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I let my high school Art II students paint covers for the art classroom
stools every year. They have to pick a famous artist that no one else has
already chosen, and paint the stool cover as either:
1. a reproduction of one of the artist's paintings
2. a combination painting containing elements characteristic of his or her
3. a work of their own in the particular artist's style.
My less motivated students always fight to get people like Pollack, Stella,
Mondrian, Albers .... anyone whose work looks "simple" to the casual,
Aren't they surprised (and many of their classmates) at how many days they
labor over their 15" circular panting? Then, after a week or so as they humbly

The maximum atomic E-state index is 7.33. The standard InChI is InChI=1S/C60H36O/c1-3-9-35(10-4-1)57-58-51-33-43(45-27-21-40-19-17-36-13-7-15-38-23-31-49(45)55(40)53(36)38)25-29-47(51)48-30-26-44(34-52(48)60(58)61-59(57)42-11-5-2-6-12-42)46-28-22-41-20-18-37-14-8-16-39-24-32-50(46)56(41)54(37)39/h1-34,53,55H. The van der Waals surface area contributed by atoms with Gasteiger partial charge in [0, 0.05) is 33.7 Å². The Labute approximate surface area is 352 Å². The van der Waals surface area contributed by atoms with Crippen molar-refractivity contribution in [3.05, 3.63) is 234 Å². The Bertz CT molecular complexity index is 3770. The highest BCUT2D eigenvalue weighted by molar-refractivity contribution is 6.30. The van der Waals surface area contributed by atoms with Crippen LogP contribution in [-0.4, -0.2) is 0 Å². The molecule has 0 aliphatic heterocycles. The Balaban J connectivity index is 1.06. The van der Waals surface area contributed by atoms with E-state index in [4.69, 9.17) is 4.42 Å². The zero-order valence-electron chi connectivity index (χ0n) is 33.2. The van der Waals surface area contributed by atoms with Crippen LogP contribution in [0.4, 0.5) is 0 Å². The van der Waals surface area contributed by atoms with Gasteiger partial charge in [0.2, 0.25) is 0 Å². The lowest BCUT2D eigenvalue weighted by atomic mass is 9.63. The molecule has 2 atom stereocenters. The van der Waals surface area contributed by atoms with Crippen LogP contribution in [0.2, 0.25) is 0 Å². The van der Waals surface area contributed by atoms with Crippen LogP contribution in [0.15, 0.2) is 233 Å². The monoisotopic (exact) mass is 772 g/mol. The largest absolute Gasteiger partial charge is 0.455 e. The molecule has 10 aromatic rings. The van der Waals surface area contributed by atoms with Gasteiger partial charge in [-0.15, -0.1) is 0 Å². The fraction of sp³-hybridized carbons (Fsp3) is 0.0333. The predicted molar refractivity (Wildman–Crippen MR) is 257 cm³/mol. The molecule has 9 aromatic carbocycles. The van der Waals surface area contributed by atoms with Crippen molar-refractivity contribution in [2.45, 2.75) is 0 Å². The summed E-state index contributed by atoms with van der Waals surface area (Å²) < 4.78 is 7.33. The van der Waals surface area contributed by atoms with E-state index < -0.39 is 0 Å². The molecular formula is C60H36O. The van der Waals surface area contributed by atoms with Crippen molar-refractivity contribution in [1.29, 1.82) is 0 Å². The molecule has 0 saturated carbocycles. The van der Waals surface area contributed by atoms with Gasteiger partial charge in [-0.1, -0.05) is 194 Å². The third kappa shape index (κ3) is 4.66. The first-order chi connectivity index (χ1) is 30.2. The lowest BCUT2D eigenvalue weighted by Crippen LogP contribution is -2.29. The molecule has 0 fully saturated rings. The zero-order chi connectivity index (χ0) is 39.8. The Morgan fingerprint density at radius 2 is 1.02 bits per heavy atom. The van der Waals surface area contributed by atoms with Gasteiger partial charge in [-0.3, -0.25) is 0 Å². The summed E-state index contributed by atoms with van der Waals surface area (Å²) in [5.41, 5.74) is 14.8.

work, I very informally explain to them the philosophy behind each style and
how the artists worked to arrive there, etc.
They really listen, they really learn, and it improves their philosophies. The
reason "hands on" education works, right? I like to think it even makes them
want to work harder and accept more difficult challenges in the future.
I don't think they'll be the person stand in an art museum or even in front of
another student's work and saying,"Even I could have done that!"
That one always ruffles my feathers a tad, too. I just try and remember how it
reflects on the speaker. DUH!